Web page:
In the case of the knife unit 141, the cutter elements 147 also are bars identical to the bars 146 but are held with a flat side 1S3 tangentially disposed relative to the drum 143. Thus, the sides 153 serve as anvils for the knife edges 149 so that a knife edge and an anvil cooperate to make each out (see FIG. 10). Each bar 147 is held between two parallel, yieldable jaws 154 which project outwardly from the drum 143 and are drawn together by bolts 155 which project through one jaw and are threaded into the other. By making the bars 147 the same as the bars 146, the two sets may be interchanged after all four corners of each of the bars 146 have dulled so that the bars 147 then provide the knife edges while the bars 146 serve as the anvils. In this Way, the eight bars originally installed on the machine provide thirtytwo knife edges or eight complete changes without replacement.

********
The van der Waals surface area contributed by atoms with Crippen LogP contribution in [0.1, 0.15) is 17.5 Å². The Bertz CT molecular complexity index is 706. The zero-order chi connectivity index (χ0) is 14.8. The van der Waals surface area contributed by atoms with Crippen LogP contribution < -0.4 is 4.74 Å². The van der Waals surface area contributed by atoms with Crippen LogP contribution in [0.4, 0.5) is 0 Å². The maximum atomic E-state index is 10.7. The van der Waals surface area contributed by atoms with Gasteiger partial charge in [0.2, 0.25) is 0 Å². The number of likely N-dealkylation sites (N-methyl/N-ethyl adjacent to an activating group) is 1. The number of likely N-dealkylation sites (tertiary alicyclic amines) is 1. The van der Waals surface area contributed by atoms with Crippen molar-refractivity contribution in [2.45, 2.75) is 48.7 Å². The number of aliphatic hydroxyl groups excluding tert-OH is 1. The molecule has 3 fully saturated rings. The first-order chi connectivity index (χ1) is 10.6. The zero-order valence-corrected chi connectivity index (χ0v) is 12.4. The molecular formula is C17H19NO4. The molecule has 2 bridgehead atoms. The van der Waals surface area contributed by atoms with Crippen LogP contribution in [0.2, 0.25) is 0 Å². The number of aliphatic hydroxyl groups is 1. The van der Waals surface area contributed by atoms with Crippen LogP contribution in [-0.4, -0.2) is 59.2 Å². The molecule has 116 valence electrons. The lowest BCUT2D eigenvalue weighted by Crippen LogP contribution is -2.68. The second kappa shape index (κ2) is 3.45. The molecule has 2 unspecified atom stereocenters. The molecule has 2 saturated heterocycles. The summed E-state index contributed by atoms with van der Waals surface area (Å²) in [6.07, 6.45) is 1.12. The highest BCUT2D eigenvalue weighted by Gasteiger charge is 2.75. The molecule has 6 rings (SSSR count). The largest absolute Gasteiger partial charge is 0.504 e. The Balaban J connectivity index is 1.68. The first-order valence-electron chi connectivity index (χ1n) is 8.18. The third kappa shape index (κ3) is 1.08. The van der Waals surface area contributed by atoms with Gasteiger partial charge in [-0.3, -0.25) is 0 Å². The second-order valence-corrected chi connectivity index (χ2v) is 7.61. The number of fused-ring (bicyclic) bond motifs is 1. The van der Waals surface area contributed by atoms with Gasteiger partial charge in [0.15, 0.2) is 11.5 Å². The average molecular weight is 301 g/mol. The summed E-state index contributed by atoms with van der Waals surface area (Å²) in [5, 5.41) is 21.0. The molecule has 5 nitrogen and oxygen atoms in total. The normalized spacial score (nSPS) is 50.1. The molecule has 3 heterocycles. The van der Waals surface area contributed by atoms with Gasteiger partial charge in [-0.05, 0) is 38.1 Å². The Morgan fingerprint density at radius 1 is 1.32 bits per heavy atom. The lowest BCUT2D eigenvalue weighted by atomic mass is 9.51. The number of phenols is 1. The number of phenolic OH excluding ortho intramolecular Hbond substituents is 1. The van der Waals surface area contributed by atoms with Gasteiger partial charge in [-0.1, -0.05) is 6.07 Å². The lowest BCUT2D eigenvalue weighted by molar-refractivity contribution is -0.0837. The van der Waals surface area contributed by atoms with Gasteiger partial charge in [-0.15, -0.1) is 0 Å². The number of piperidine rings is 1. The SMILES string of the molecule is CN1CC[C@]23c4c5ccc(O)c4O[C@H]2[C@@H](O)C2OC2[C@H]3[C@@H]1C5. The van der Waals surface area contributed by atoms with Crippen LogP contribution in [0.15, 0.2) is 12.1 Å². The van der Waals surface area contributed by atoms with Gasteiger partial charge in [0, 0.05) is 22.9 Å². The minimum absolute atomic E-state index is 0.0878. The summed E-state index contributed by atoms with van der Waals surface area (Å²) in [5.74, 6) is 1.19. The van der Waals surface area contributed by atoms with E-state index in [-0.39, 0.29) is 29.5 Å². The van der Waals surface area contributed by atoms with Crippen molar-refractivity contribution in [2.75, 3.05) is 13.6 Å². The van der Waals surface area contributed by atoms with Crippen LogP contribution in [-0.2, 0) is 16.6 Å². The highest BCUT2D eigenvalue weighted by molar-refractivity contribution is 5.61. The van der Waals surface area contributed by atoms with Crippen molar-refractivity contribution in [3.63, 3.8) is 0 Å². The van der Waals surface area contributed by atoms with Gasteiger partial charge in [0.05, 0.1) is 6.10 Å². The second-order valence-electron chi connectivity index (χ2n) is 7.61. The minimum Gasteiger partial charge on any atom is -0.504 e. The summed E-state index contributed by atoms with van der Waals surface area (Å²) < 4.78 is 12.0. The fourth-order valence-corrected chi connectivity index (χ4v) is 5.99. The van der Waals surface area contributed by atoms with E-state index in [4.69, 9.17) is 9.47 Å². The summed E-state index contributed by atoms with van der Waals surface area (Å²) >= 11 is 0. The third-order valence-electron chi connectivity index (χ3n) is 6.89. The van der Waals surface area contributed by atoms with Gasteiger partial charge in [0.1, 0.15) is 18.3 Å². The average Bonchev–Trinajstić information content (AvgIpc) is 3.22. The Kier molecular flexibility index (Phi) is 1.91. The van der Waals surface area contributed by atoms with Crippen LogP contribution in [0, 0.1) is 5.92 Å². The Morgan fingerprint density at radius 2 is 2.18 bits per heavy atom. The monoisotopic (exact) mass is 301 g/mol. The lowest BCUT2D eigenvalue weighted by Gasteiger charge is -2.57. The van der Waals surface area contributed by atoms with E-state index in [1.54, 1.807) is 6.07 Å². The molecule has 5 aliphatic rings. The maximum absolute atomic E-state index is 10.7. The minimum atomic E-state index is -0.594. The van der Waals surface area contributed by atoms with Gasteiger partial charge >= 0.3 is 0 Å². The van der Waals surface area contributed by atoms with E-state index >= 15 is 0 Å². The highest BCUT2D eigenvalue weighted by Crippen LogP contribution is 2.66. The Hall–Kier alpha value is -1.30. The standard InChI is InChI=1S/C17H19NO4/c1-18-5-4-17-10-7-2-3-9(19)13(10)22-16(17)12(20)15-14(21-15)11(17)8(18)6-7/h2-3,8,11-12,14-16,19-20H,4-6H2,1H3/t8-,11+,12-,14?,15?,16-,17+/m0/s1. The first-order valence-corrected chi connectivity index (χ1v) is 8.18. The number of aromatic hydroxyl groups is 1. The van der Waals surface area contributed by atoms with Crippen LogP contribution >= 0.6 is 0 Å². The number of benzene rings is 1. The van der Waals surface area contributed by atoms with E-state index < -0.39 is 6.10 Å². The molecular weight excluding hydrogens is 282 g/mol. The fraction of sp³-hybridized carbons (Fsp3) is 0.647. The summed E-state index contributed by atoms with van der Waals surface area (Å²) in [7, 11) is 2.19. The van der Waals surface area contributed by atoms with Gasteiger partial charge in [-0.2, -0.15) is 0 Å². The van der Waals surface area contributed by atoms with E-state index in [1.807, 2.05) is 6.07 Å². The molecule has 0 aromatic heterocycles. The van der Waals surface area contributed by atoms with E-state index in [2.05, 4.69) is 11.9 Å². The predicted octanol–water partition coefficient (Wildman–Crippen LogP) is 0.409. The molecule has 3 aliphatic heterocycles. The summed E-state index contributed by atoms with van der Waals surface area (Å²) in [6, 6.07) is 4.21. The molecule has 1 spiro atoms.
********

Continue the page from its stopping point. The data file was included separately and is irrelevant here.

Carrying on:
To drive the drums 142 and 143, a vertical shaft 156 (FIG. 4) is journaled on the base 37 and is driven from the drive shaft 58 through bevel gearing 157. A gear 159 keyed to the upper end of the shaft 156 meshes with an idler gear 160 which, in turn, meshes with a gear 161 on the lower end of shaft 144 of the drum 142. A second gear 162 keyed to this shaft meshes with a gear 163 equal in size and keyed to the shaft 145 of the drum 143 so that the two drums are turned in unison but in opposite directions.

Although the bags 30 are edge-to-edge when attached to the web 34, they are spaced apart when carried by the conveyor 46 so as to permit more accurate and neater filling and closing operations. To effect such spacing, the conveyor is driven at a faster speed than the web. For example, the linear speed of the web may be about 16 inches per second while the conveyor may move at a speed of approximately 22 inches per second. In order that each bag 30 as it is cut from the web is delivered to a clamp 50 (FIG. 14) on the conveyor, it is accelerated and momentarily moves at a speed faster than the conveyor.